CHILLICOTHE, OH (Dec. 18, 2020) – Continuing to build on safety and convenience initiatives for patients utilizing Adena’s testing services, new structures outside Adena Urgent Care – Western Avenue and Adena Wellness Center – West, both in Chillicothe, have been pressed into use for the winter months to keep curbside testing going.
The structures, known as ootBoxes, resemble a small office measuring only about 10 feet by 8 feet, but what they bring in terms of convenience for patients and staff far exceeds their size.
“It just makes it a true drive-up service where, right now, our caregivers have been going out in the elements and having to locate the patient’s car—make, model and color,” said Jessica Matheny, Adena Service Line Director for Urgent Care & Occupational Health. “This allows for a more organized and centralized area to provide these curbside types of services.’”
Adena Urgent Care – Western Avenue, located at 55 Centennial Boulevard, recently began operating out of two of the structures, one to handle curbside lab draws and the second to deal with all curbside COVID-19 and point-of-care tests that are presented to the Urgent Care.
Taneka Willis, who manages Adena Urgent Care – Western Avenue, said 15 parking spots have been designated for lab work and Urgent Care needs through the ootBoxes, but if those spots are filled, patients can use any of the other parking spaces in the lot. From their parked car, patients will call to register for lab draws or any other outpatient services. During the call, they will be asked if they would like to come inside the main building for service or if they would prefer a curbside option.
Those choosing a curbside option will complete the registration process over the phone and their information will be sent electronically to the appropriate ootBox. When the lab technician has the patient as being next on the list, the patient will be called and asked to pull up to the ootBox for the blood draw. The phlebotomist would then go through the usual identity and order verifications, draw blood and send the patient on their way.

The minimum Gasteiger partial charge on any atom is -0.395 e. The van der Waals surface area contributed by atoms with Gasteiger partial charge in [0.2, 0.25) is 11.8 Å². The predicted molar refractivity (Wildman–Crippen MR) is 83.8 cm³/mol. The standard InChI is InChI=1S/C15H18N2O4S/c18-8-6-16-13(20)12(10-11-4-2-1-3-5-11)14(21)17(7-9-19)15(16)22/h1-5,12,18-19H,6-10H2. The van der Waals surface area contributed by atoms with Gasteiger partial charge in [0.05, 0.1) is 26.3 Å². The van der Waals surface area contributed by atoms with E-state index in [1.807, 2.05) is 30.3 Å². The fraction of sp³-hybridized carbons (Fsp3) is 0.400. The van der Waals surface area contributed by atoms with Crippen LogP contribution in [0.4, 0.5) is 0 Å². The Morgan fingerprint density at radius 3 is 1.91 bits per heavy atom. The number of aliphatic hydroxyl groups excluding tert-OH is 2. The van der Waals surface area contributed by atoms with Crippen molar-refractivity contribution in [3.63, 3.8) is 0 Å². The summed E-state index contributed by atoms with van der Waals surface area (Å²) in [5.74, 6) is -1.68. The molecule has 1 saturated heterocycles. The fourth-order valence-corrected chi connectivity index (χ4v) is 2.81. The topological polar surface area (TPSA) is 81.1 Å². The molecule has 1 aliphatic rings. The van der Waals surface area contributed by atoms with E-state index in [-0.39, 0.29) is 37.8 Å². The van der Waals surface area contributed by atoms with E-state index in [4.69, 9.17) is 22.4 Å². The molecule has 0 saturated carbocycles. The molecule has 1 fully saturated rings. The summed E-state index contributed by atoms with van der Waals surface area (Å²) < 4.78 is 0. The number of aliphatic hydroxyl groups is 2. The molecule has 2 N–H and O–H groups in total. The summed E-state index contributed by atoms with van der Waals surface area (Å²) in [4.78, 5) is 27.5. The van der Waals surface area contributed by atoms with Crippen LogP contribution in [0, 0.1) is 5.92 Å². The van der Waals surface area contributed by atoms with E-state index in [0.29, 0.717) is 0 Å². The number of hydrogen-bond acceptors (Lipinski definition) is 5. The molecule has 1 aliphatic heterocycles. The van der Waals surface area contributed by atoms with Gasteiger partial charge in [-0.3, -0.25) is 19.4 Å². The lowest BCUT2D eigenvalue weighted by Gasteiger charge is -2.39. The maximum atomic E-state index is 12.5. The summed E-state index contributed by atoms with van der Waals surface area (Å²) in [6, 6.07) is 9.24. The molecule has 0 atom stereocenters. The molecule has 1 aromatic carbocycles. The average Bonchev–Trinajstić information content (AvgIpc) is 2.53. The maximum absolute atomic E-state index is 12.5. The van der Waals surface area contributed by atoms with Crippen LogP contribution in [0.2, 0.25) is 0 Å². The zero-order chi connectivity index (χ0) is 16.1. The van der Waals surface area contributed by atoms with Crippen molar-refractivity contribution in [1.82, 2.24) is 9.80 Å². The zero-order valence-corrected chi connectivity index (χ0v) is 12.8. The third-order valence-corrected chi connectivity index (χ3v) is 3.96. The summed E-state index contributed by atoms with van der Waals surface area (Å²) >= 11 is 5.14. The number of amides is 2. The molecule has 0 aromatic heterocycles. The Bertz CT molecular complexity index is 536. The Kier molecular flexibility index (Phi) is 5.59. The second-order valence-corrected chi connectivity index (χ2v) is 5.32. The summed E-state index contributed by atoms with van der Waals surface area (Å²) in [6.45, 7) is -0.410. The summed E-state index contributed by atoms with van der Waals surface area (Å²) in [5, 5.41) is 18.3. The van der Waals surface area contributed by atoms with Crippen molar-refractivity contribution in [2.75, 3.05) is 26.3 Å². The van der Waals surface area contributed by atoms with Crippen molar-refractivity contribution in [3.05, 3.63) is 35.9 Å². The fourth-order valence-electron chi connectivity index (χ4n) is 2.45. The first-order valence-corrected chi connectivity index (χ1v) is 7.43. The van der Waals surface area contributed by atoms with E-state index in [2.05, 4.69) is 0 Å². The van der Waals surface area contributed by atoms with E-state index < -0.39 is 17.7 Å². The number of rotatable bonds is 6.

Willis said the process should help with patient flow at a Western Avenue location that this year has regularly experienced daily patient counts far higher than prior to the pandemic, with its peak hitting over 150 patients in a single day for just its Urgent Care services. When lab and other ancillary services are included, the Western Avenue location is serving an average of between 350 and 375 patients daily.
“When we started curbside draws earlier this year, we were lined up all the way down the street,” Willis said. “Now using the curbside parking spots, we can have people parked in those spots and can move pretty quickly having two phlebotomists inside the ootBox ordering (labs) or drawing (blood).”
A similar process is being used for other Urgent Care services as well. Patients can visit www.adena.org/urgentcare to find estimated wait times at each location. They also can then click to reserve an arrival time at their chosen Urgent Care to help with scheduling, similar to putting your name on a wait list at a restaurant.
Upon arrival, patients will park and call the number on the sign. If they haven’t pre-scheduled a time online, they will be added to the queue at that time. Patients will then be registered and, when nurses are ready for the patient, a phone call will be made to the patient with instructions to pull up to the ootBox for their testing needs.